Stella Creasy is the Labour and Cooperative Member of Parliament for Walthamstow.

Karl Pike is Lecturer in British Politics and Public Policy at Queen Mary University of London


[1] Keir Starmer, Coronavirus address, 2020:

[2] Colin Hay, ‘Narrating crisis: the discursive construction of the “Winter of Discontent”’, Sociology, Vol 30 No 2, 1996, p254.

[3] Peter C. Baker, ‘“We can’t go back to normal”: How will coronavirus change the world?’, Guardian, 31 March 2020:

[4] ‘Narrating crisis’, p255.

[5] ‘We can’t go back to normal’.

[6] Rebecca Solnit, Whose Story Is This? Granta 2019.

[7] Richard Blundell et al, ‘Covid-19: The impacts of the pandemic on inequality’, Institute for Fiscal Studies, 2020:

[8] Karl Handscomb and Lindsay Judge, Caught in a (Covid) Trap, Resolution Foundation 2020, p20.

[9] Ibid.

[10] Doreen Lawrence, An Avoidable Crisis, Labour Party 2020.

[11] Ben Quinn, ‘Education of poorest pupils in England “suffers most during Covid isolation”’, Guardian, 23 November 2020:

[12] Nick O’ Shea, ‘Covid-19 and the nation’s mental health: October 2020’, 2020:

[13] Royal College of Psychiatrists, ‘Press release: Two-fifths of patients waiting for mental health treatment forced to resort to emergency or crisis services’, 2020:

[14] Bronwen Maddox, ‘Gavin Williamson should go too’, Institute for Government, 2020:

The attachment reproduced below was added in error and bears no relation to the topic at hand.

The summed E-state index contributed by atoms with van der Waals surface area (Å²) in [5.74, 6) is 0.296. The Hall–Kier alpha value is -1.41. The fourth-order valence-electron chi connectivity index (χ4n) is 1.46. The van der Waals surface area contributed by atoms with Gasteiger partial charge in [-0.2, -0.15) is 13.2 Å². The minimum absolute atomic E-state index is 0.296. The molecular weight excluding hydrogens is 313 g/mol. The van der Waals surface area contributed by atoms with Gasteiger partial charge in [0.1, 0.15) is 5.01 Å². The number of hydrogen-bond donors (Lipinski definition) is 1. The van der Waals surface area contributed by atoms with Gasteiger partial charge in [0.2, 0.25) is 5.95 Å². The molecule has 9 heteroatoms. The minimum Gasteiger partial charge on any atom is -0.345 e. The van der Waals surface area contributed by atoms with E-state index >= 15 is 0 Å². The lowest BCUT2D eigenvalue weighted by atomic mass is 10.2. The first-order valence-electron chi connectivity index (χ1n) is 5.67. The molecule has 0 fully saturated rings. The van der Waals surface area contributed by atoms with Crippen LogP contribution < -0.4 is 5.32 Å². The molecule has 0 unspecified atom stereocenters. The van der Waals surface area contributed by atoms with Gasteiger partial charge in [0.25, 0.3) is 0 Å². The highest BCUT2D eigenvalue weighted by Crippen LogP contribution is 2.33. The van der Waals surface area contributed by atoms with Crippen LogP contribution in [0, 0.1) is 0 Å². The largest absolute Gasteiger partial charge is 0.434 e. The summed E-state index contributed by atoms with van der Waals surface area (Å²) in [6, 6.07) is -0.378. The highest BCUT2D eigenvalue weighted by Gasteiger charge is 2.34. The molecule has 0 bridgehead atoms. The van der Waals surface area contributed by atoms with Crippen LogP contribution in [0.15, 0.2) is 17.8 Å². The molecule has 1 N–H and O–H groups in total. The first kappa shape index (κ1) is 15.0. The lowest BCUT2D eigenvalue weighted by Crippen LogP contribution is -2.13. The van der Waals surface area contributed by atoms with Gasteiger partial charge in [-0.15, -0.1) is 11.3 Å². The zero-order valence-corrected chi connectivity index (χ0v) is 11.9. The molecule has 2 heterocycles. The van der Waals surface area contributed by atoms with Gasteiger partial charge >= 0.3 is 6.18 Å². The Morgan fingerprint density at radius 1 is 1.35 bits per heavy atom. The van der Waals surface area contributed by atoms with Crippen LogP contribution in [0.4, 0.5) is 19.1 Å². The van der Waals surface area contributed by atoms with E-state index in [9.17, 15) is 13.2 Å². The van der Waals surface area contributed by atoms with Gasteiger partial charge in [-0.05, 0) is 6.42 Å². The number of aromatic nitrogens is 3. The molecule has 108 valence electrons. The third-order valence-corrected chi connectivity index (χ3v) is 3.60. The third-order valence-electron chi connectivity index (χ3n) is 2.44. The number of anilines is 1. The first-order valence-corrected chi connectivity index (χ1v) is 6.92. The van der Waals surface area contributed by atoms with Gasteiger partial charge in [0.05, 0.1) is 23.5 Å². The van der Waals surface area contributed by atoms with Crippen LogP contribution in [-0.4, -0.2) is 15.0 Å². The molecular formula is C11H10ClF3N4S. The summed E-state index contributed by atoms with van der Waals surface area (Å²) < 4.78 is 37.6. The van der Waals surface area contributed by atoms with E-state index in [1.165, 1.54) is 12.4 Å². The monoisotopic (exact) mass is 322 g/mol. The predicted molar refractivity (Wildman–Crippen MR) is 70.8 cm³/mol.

[15] Paul Johnson, Robert Joyce and Lucinda Platt, The IFS Deaton Review of Inequalities: A New Year’s message,Institute for Fiscal Studies, 2021:

[16] Rupert Jones, ‘More UK homebuyers turn to “bank of mum and dad” as Covid crisis bites’, Guardian, 1 September 2020:

[17] Pascale Bourquin, Robert Joyce and David Sturrock, ‘Inherited wealth on course to be a much more important determinant of lifetime resources for today’s young than it was for previous generations’, Institute for Fiscal Studies, 2020:

[18] Adam Corlett, Passing On: Options for reforming inheritance taxation, Resolution Foundation, 2018:, p8.

[19] See Sam Friedman and Daniel Laurison, The Class Ceiling, Policy Press 2020.

[20] See; and Rachel Reeves, ‘Peter Lee and localism today’, Renewal,Vol 26 No 1, 2018.

[21] Examples can be found in the Foundational Economy Collective, ‘2020 manifesto for the foundational economy’, 2020: Thanks to Nick Garland for originally flagging the Foundational Economy approach.

[22] Stuart Field, ‘Bread Funds: A pioneering model of self-organising among the self-employed’, RSA, 2017:

[23] Gavin Kelly, ‘The Child Trust Fund comes of age’, Resolution Foundation, 2020:

[24] Torsten Bell and Lindsay Judge, Lockdown Lessons, Resolution Foundation, 2021:, pp4-5.

[25] Amy Bell, ‘Focus on UK gender pay gap slips after Covid-19’, Financial Times, 7 October 2020:

[26] Zahid Amadxarif, Marilena Angeli, Andrew G. Haldane and Gabija Zemaityte, ‘Staff Working Paper No. 877. Understanding pay gaps’, Bank of England, 2020:

[27] Clement Attlee, The Labour Party in Perspective, Victor Gollancz 1937, p9.

[28] Lukas Audickas, Philip Loft and Richard Cracknell, ‘UK Election Statistics: 1918-2019 – A century of elections’, House of Commons Library Briefing Paper, CBP7529, February 2020, p7.

[29] See Maria Sobolewska and Robert Ford, Brexitland, Cambridge University Press 2020.

[30] Tim Bale, Paul Webb and Monica Poletti, Footsoldiers: Political Party Membership in the 21st Century, Routledge 2020, pp29-45.